Thursday, October 13, 2011

Urban parks, part 1: There's nowhere to park in this town!

We love parks!

Growing up, there were always parks.  In the first house I remember, on Elm Street, there was a park across the street, or rather, across a street and a large open field.  I lived in that house from first grade through sixth, and a lot of time was spent at that park.  From the time I was in second grade or so, I could go there with my friends, parent-free.  My best friends Steve and Ben lived close by, and the three of us would play "lava monster" or stand in the baby swings discussing such serious topics as what to dress as for Halloween.  I realize now that my parents could probably actually see us the entire time from the front porch, but it still felt like freedom.  It was far enough that we had to "go there", but close enough that if we started running when the first raindrops fell, we'd make it home before the storm hit in full force.

Then, in sixth grade, we moved about a mile up (down?) the road, and we could not actually see the nearest park from our house.  This was sort of perfect because by then I was old enough to go to the park with some friends and say I'd be back in an hour without too much parental concern.  We were a bit big for the playground by then (or so we said), but there was a "pond" that was flooded in the winter to make a 1/2 foot deep skating rink and a creek for poking around in.  There were no cell phones then, so if my parents needed me, that had to walk the four blocks, or just wait for me to come home.

Keep reading!  After the jump, I finally make my point.  And Brittany rides a dinosaur.




The point of this meander down memory lane is simply to demonstrate that my elementary school years clearly led me to take parks for granted.  I continued blithely on in this manner until I moved to Washington, DC and became the part-time parent/fairy godmother to a whole gaggle of girls, and finally the full-time parent of my own little fuzzball.  I quickly learned a few things about city parks, namely:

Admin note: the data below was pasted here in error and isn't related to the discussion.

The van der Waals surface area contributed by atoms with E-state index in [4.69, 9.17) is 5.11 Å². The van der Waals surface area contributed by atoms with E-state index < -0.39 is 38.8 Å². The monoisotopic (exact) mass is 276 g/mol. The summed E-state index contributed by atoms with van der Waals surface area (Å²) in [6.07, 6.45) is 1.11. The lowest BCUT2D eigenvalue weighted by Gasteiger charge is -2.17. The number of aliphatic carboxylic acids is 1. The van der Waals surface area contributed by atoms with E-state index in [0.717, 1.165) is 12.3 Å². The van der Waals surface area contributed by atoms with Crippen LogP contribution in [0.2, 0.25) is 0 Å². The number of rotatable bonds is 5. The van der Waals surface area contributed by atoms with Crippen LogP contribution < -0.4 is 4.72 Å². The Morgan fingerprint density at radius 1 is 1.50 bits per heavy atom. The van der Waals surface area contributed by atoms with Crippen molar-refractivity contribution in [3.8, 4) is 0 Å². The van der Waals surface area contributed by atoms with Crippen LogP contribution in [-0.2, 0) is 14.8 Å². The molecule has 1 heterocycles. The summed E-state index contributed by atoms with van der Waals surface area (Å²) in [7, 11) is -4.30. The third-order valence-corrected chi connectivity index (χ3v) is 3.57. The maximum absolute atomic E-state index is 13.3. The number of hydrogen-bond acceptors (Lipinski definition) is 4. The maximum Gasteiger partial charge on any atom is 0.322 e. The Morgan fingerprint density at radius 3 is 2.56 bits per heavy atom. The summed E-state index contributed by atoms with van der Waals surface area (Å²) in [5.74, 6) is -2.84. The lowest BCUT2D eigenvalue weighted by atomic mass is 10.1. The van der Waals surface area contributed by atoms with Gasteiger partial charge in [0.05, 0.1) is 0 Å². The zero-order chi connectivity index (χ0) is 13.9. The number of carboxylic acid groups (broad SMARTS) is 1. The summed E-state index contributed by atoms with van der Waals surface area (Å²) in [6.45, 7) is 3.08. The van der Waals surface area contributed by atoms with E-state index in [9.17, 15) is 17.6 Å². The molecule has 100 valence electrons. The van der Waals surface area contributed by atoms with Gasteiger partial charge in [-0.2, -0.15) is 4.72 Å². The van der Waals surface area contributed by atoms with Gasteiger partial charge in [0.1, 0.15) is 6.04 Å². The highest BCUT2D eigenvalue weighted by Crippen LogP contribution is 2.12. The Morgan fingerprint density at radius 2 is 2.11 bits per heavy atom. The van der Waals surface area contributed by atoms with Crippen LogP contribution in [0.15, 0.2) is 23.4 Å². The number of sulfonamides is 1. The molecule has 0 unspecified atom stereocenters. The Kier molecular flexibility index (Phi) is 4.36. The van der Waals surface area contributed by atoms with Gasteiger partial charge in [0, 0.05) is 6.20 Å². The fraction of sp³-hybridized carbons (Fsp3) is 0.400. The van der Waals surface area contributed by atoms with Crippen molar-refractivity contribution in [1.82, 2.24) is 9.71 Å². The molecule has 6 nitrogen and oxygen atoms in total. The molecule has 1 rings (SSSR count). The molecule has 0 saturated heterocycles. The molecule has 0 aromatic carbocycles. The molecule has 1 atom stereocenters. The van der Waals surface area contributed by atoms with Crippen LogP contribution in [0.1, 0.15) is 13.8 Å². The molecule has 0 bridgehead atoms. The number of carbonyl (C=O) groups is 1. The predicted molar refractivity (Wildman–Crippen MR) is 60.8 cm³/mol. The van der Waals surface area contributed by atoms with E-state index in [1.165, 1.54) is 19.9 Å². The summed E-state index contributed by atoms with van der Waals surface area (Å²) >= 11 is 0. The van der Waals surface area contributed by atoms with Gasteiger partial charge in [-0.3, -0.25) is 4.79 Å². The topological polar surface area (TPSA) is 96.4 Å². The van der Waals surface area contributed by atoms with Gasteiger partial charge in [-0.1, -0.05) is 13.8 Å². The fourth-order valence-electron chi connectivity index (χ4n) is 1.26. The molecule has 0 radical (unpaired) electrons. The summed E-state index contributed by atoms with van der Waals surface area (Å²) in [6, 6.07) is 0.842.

• The definition of a park is very loose.  It does not have to include a playground, and can consist of a triangle of grass bounded on all three sides by busy streets.  
  • Parks can unfortunately be a gathering place for an unseemly element.  This manifests itself in a number of ways, not limited to lurking strangers without children or discernible purpose, broken glass, public urination, used syringes and all manner of trash.
  • Repairing broken swings, painting rusty steps and installing a slide at that crazy drop-off appear to be rather low on the city to-do list.
  • City kids love parks as much, if not more than, other kids.  After all, Elijah and his Washingtonian peers often have no backyards to play in.  
Maybe this dinosaur knows where the park is...


All these facts combined made me into a woman on a mission-a mission to scout out green spaces wherever they might lie and sift through the dreck until I found a suitable place for my children to play.  Tomorrow, I will share some lessons learned through my years of sifting.  Then, if you stick with me, on Monday I will disclose the (not-so) secret locations of some of my favorite play spaces around town.  And I know some good ones.  See you tomorrow!

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